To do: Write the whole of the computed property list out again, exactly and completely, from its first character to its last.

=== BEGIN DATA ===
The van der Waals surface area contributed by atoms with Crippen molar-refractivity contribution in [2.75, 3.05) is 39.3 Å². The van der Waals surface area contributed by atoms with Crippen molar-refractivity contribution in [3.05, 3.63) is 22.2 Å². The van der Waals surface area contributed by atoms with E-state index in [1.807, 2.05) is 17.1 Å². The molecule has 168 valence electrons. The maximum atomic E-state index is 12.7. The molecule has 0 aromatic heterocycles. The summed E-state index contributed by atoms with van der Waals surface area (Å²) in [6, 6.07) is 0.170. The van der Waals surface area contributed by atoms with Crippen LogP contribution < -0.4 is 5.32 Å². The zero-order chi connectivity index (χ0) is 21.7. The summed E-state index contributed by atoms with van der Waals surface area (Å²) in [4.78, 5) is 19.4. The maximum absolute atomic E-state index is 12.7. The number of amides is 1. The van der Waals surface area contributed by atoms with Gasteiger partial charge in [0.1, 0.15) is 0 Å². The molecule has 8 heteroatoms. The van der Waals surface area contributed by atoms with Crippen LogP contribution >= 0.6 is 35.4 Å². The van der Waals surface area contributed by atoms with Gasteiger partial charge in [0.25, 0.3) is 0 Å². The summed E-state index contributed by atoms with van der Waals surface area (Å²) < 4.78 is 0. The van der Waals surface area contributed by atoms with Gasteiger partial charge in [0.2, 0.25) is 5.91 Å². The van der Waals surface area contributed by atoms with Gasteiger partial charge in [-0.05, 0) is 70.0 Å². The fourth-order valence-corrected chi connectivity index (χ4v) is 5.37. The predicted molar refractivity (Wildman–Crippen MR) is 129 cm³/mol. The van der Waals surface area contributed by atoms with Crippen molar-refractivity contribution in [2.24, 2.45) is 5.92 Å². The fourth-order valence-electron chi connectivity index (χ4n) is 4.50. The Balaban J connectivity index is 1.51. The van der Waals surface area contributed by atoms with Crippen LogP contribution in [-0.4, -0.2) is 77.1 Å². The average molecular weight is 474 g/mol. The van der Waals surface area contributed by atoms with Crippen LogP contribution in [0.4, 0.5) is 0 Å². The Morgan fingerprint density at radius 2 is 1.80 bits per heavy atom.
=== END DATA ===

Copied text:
The van der Waals surface area contributed by atoms with Crippen molar-refractivity contribution in [2.75, 3.05) is 39.3 Å². The van der Waals surface area contributed by atoms with Crippen molar-refractivity contribution in [3.05, 3.63) is 22.2 Å². The van der Waals surface area contributed by atoms with E-state index in [1.807, 2.05) is 17.1 Å². The molecule has 168 valence electrons. The maximum atomic E-state index is 12.7. The molecule has 0 aromatic heterocycles. The summed E-state index contributed by atoms with van der Waals surface area (Å²) in [6, 6.07) is 0.170. The van der Waals surface area contributed by atoms with Crippen LogP contribution < -0.4 is 5.32 Å². The zero-order chi connectivity index (χ0) is 21.7. The summed E-state index contributed by atoms with van der Waals surface area (Å²) in [4.78, 5) is 19.4. The maximum absolute atomic E-state index is 12.7. The number of amides is 1. The van der Waals surface area contributed by atoms with Gasteiger partial charge in [0.1, 0.15) is 0 Å². The molecule has 8 heteroatoms. The van der Waals surface area contributed by atoms with Crippen LogP contribution >= 0.6 is 35.4 Å². The van der Waals surface area contributed by atoms with Gasteiger partial charge in [0.25, 0.3) is 0 Å². The summed E-state index contributed by atoms with van der Waals surface area (Å²) < 4.78 is 0. The van der Waals surface area contributed by atoms with Gasteiger partial charge in [0.2, 0.25) is 5.91 Å². The van der Waals surface area contributed by atoms with Gasteiger partial charge in [-0.05, 0) is 70.0 Å². The fourth-order valence-corrected chi connectivity index (χ4v) is 5.37. The predicted molar refractivity (Wildman–Crippen MR) is 129 cm³/mol. The van der Waals surface area contributed by atoms with Crippen molar-refractivity contribution in [2.24, 2.45) is 5.92 Å². The fourth-order valence-electron chi connectivity index (χ4n) is 4.50. The Balaban J connectivity index is 1.51. The van der Waals surface area contributed by atoms with Crippen LogP contribution in [-0.4, -0.2) is 77.1 Å². The average molecular weight is 474 g/mol. The van der Waals surface area contributed by atoms with Crippen LogP contribution in [0.4, 0.5) is 0 Å². The Morgan fingerprint density at radius 2 is 1.80 bits per heavy atom.